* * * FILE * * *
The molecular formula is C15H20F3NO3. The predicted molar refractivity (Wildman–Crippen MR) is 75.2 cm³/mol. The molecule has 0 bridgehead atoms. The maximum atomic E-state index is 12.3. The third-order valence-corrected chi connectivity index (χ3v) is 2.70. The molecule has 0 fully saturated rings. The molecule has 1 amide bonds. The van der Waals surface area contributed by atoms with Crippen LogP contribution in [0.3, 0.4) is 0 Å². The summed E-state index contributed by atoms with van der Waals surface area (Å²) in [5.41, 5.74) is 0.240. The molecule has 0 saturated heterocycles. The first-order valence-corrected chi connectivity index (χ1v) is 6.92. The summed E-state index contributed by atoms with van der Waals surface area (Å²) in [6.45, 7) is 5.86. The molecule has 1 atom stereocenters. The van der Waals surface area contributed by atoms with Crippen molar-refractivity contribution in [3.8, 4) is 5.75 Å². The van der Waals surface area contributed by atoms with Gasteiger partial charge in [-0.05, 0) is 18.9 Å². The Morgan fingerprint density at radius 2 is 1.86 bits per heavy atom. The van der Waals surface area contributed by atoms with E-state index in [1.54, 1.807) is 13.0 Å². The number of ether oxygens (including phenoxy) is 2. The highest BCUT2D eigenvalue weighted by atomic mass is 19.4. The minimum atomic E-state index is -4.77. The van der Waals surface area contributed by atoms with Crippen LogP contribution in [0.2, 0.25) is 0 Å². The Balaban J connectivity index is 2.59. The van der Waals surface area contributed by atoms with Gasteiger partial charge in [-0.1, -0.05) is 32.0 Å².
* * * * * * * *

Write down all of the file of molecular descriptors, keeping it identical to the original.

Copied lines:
The molecular formula is C15H20F3NO3. The predicted molar refractivity (Wildman–Crippen MR) is 75.2 cm³/mol. The molecule has 0 bridgehead atoms. The maximum atomic E-state index is 12.3. The third-order valence-corrected chi connectivity index (χ3v) is 2.70. The molecule has 0 fully saturated rings. The molecule has 1 amide bonds. The van der Waals surface area contributed by atoms with Crippen LogP contribution in [0.3, 0.4) is 0 Å². The summed E-state index contributed by atoms with van der Waals surface area (Å²) in [5.41, 5.74) is 0.240. The molecule has 0 saturated heterocycles. The first-order valence-corrected chi connectivity index (χ1v) is 6.92. The summed E-state index contributed by atoms with van der Waals surface area (Å²) in [6.45, 7) is 5.86. The molecule has 1 atom stereocenters. The van der Waals surface area contributed by atoms with Crippen molar-refractivity contribution in [3.8, 4) is 5.75 Å². The van der Waals surface area contributed by atoms with Gasteiger partial charge in [-0.05, 0) is 18.9 Å². The Morgan fingerprint density at radius 2 is 1.86 bits per heavy atom. The van der Waals surface area contributed by atoms with E-state index in [1.54, 1.807) is 13.0 Å². The number of ether oxygens (including phenoxy) is 2. The highest BCUT2D eigenvalue weighted by atomic mass is 19.4. The minimum atomic E-state index is -4.77. The van der Waals surface area contributed by atoms with Crippen LogP contribution in [0.2, 0.25) is 0 Å². The Balaban J connectivity index is 2.59. The van der Waals surface area contributed by atoms with Gasteiger partial charge in [-0.1, -0.05) is 32.0 Å².